On Halloween the wind blew hard, and all day, so that November dawned gray and leafless. Not long into the month we had our first snow. This is early, for our time and place. Usually the first snow coincides with Christmas.
So far the snow has been light and ornamental, not a logistic problem. I sincerely hope it stays that way for a long, long time. People who think that being snowed in is fun must not have small children.
Speaking of small children: my daughter was wild with delight, when she saw the snow. We bundled up to play outside. She lay down on the porch, where the covering was most nearly solid, to make a snow angel. Then she asked to build a snowman, and I regretfully explained that that wasn’t in the cards, for the day.
Other than brief bouts of fun in the snow, November has mostly been too cold and too gray for it to be pleasant outdoors. I did manage a handful of walks in the early part of the month. The woods were redolent with the smells of woodsmoke, rotting leaves, rotting walnut hulls, and bucks in musk. A fine eight-pointer walked through our front yard, one morning, as if he owned the place. I am afraid of them, at this time of year. Once I went out my front door, around the front of the house, and nearly walked into one. He didn’t charge me, though the smell of him was so strong I held my breath until I was inside again.
The nights have been frosty cold. It is the time to pile on blankets, to wear socks to bed, to curl up by the fire and with each other. My husband and daughter spend their evenings huddled together, both absorbed in their own quiet pursuits. After she goes to bed, it is my turn. I am allowed to put the backs of my cold hands on him, but not the palms.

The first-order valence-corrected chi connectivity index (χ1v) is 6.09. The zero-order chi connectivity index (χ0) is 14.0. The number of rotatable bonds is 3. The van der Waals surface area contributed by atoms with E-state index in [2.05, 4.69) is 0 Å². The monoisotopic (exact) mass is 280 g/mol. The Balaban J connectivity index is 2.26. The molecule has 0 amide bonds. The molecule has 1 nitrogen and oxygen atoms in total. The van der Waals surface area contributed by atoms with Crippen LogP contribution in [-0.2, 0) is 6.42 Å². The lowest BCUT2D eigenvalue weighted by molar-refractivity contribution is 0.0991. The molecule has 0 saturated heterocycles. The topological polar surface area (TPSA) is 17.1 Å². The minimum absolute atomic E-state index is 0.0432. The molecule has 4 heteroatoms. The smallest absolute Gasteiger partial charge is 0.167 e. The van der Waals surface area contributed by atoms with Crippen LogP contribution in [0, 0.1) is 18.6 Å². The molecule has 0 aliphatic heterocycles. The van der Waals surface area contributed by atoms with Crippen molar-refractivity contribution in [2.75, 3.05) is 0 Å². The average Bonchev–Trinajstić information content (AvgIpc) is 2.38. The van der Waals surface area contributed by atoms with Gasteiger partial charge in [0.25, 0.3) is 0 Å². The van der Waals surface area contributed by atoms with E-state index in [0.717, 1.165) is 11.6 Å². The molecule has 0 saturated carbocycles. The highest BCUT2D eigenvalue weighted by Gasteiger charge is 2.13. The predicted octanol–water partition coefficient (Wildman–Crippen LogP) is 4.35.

Thanksgiving draws near. Plans have been flying thick and fast among the women. Everyone knows who will take care of the turkey, but will there be ham, too? Who will do the potatoes and green beans? Will there be enough desserts? Will there be pie? Does anyone care for relish trays, or cranberry sauce?
This year my husband will give me shooting lessons, over the holiday. We have a convenient empty field and an old gun and fresh ammo. He says that he never could hit the broad side of a barn with that gun, but we’ll try. I’m not so much interested in hitting anything as I am in the feel of the thing going off.
Oh, November. What a month. Horizontal rain-snow, gray skies, blustery winds. I suppose the food of the month has been chicken barley soup, though I only made it three days ago. We are still eating it, any time we don’t have other ideas about what to have for a meal.
It is time for me to sign off. Thanksgiving duties call. I hope your holiday is merry, full of food and family and friends, long and lazy, and satisfied with the summer that has passed. I’ll see you again in December. Are you ready for the holidays?